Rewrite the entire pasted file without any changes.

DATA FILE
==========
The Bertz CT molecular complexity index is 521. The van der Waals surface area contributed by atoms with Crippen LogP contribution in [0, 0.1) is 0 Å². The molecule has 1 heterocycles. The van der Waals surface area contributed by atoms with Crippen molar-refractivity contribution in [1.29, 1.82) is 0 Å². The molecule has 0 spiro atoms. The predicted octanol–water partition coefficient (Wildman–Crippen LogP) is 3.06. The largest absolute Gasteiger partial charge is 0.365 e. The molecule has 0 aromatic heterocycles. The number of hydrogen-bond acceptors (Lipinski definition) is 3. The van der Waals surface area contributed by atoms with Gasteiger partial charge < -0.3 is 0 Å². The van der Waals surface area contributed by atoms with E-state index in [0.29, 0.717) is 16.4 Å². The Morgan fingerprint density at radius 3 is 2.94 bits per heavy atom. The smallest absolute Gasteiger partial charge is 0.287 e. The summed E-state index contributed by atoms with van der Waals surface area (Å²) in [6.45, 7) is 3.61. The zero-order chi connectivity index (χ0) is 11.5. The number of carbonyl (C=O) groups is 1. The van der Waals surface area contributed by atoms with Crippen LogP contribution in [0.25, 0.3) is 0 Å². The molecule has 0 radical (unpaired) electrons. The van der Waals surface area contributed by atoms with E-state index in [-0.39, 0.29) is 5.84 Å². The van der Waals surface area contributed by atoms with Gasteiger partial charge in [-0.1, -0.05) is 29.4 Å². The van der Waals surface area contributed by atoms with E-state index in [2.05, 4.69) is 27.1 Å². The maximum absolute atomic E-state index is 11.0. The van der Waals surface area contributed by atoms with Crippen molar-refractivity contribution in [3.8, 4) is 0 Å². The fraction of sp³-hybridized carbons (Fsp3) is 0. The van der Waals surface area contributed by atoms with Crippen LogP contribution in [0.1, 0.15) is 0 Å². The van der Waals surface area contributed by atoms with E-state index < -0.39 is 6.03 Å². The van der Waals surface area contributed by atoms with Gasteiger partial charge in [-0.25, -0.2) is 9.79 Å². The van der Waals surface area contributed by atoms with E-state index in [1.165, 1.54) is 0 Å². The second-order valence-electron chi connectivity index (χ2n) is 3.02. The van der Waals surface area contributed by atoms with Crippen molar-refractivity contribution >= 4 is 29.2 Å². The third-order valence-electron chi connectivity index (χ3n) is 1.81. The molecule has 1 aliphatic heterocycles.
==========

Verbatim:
The Bertz CT molecular complexity index is 521. The van der Waals surface area contributed by atoms with Crippen LogP contribution in [0, 0.1) is 0 Å². The molecule has 1 heterocycles. The van der Waals surface area contributed by atoms with Crippen molar-refractivity contribution in [1.29, 1.82) is 0 Å². The molecule has 0 spiro atoms. The predicted octanol–water partition coefficient (Wildman–Crippen LogP) is 3.06. The largest absolute Gasteiger partial charge is 0.365 e. The molecule has 0 aromatic heterocycles. The number of hydrogen-bond acceptors (Lipinski definition) is 3. The van der Waals surface area contributed by atoms with Gasteiger partial charge < -0.3 is 0 Å². The van der Waals surface area contributed by atoms with E-state index in [0.29, 0.717) is 16.4 Å². The Morgan fingerprint density at radius 3 is 2.94 bits per heavy atom. The smallest absolute Gasteiger partial charge is 0.287 e. The summed E-state index contributed by atoms with van der Waals surface area (Å²) in [6.45, 7) is 3.61. The zero-order chi connectivity index (χ0) is 11.5. The number of carbonyl (C=O) groups is 1. The van der Waals surface area contributed by atoms with Crippen LogP contribution in [0.25, 0.3) is 0 Å². The molecule has 0 radical (unpaired) electrons. The van der Waals surface area contributed by atoms with E-state index in [-0.39, 0.29) is 5.84 Å². The van der Waals surface area contributed by atoms with Gasteiger partial charge in [-0.1, -0.05) is 29.4 Å². The van der Waals surface area contributed by atoms with E-state index in [2.05, 4.69) is 27.1 Å². The maximum absolute atomic E-state index is 11.0. The van der Waals surface area contributed by atoms with Crippen molar-refractivity contribution in [3.8, 4) is 0 Å². The fraction of sp³-hybridized carbons (Fsp3) is 0. The van der Waals surface area contributed by atoms with Crippen LogP contribution in [0.1, 0.15) is 0 Å². The van der Waals surface area contributed by atoms with E-state index < -0.39 is 6.03 Å². The van der Waals surface area contributed by atoms with Gasteiger partial charge in [-0.25, -0.2) is 9.79 Å². The van der Waals surface area contributed by atoms with E-state index in [1.165, 1.54) is 0 Å². The second-order valence-electron chi connectivity index (χ2n) is 3.02. The van der Waals surface area contributed by atoms with Crippen molar-refractivity contribution >= 4 is 29.2 Å². The third-order valence-electron chi connectivity index (χ3n) is 1.81. The molecule has 1 aliphatic heterocycles.